McAleenan has disputed that account, however, with a source close to him telling Newsweek that McAleenan has no recollection of receiving such a report or ever having such an exchange with Tomsheck.
In a phone interview with Newsweek, Kerlikowske said he does remember receiving a report outlining concerns around sexual misconduct from Tomsheck. He also acknowledged that it was not the first time Tomsheck had tried to flag the issue with CBP leadership.
However, he said that his office was unable to verify where the internal affairs chief was getting his “data” from.
“I don’t know where his perspective or information came from other than kind of anecdotal,” he said.
Tomsheck has maintained that the information was far from “anecdotal,” and insists that the report simply relayed confirmed allegations and convictions concerning Border Patrol agents and CBP officers.
Kerlikowske said he said that he decided to remove Tomsheck from his post because of the “clear lack of accomplishment in the years by internal affairs.” The agency, he said, was “getting a whole new authority” at the time that required a “fresh perspective and new leadership.”
Asked whether he believed, at the time, that there might be a problem of sexual misconduct within the Border Patrol, Kerlikowske said he “didn’t try to separate out all the different problems of discipline” within the agency, “whether it was domestic violence, sexual assault or use of force.”
He did acknowledge that the agency’s struggle to recruit women then—and now—was “problematic,” but said he had tried to promote efforts to do more to see women recruited across federal law enforcement bodies.
Kerlikowske maintained that he had never heard of the “game of smiles.” However, as has been noted, if the incident did take place, it would have occurred before his time in office.
The former CBP commissioner also told Newsweek that if Tomsheck was seriously concerned about sexual misconduct allegations within the Border Patrol agency, he should have done more to push the issue.
“If I would have gone to my chief and said, ‘well, just let me tell you about this problem…what are you going to do about it chief?’ I probably wouldn’t have been kept in that position,” he said.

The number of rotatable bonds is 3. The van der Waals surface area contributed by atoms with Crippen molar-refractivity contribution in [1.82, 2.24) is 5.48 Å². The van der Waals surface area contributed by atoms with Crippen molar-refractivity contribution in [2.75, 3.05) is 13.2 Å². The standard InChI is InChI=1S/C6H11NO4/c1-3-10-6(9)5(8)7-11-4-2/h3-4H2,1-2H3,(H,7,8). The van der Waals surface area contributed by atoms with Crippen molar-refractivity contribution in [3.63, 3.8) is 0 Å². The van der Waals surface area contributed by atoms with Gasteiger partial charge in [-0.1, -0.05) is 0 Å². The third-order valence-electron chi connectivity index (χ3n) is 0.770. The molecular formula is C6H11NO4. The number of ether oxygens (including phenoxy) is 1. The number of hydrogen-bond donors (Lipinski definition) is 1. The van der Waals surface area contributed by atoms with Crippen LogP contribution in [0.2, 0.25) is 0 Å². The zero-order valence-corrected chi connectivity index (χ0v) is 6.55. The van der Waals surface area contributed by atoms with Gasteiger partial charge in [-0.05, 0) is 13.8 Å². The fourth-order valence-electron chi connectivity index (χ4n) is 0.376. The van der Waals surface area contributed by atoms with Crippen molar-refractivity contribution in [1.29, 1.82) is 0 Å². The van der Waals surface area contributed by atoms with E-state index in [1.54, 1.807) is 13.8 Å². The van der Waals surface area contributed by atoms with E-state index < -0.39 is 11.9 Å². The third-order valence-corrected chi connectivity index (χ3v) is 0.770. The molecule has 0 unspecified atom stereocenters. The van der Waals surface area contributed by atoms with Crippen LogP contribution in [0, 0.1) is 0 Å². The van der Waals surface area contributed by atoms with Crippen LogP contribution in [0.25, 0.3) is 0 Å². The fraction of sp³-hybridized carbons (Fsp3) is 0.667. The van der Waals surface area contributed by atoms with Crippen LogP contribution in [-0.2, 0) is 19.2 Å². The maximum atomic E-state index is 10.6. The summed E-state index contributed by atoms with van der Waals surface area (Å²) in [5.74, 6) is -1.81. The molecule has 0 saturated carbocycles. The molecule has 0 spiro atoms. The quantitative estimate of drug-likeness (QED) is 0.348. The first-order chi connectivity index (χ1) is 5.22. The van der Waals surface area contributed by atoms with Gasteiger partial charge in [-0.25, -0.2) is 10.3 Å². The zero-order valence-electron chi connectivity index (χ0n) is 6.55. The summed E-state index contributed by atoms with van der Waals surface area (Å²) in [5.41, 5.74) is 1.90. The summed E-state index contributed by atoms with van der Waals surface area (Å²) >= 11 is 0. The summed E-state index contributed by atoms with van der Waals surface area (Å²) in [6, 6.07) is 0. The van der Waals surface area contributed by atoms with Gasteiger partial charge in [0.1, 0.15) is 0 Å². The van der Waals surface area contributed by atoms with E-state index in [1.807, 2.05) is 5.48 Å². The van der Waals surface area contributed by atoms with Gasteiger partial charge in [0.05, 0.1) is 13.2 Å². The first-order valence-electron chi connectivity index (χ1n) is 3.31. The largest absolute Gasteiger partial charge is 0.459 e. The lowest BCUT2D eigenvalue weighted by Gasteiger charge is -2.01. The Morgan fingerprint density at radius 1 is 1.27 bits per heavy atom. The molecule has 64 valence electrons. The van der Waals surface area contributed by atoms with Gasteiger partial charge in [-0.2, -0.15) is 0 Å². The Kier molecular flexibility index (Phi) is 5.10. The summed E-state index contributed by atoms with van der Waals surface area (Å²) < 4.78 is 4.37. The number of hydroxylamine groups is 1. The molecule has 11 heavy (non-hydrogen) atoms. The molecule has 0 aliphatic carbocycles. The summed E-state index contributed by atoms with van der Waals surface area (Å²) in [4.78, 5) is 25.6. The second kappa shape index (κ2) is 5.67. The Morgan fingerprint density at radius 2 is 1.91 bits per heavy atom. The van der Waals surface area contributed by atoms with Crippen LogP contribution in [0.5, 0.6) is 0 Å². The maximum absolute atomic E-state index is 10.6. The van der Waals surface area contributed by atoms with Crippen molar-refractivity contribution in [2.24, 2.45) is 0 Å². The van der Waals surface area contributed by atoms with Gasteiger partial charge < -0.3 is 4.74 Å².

Kerlikowske said, “Regardless of the number of sexual assault complaints, any assault complaint made against a CBP employee is significant and must be investigated thoroughly and all support for the victim from counseling, to leave (if asked for), transfer (if seen as necessary or requested by the victim) and any additional requests for assistance should [be] granted.”
In addition to speaking with Kerlikowske and Meehan, who spoke on McAleenan’s behalf, Newsweek contacted but did not hear back from the following former CBP and Border Patrol officials for comment:
- Robert Bonner, who was the head of CBP from March 2003, when the agency was created as part of the DHS, until December 2005;
- Ralph Basham, who was CBP Commissioner from June 2006 to February 2009; and
- David Aguilar, who served as Border Patrol Chief from July 2004 to January 2010 and who later served as Deputy Commissioner of CBP.
Gustavo de la Viña, who led the Border Patrol from 1997 until he retired in 2004, passed away in October 2009.
A spokesperson for today’s CBP suggested Newsweek contact the U.S. Department of Justice Office of the Inspector General, given that the Department of Justice would have overseen the INS around the time the alleged incident was believed to have occurred.
The DOJ OIG did not respond to a request for comment from Newsweek, while a spokesperson for the DOJ did not provide an on-the-record statement. The DHS and ICE, which would have been involved in the investigation, did not respond to requests for comment.
Border Patrol today
Tomsheck’s account comes at a time when the Border Patrol is facing significant scrutiny over its handling of accusations of sexism and sexual misconduct.
In July, then-senior agent Gus Zamora, 51, was indicted on charges of sexual assault and kidnapping in the alleged assault of a junior female agent.
Despite the seriousness of the charges, Zamora, who is married to one of the agency’s most high-ranking and celebrated female agents, Gloria Chavez, was allowed to retire from the agency following the indictment, according to The New York Times.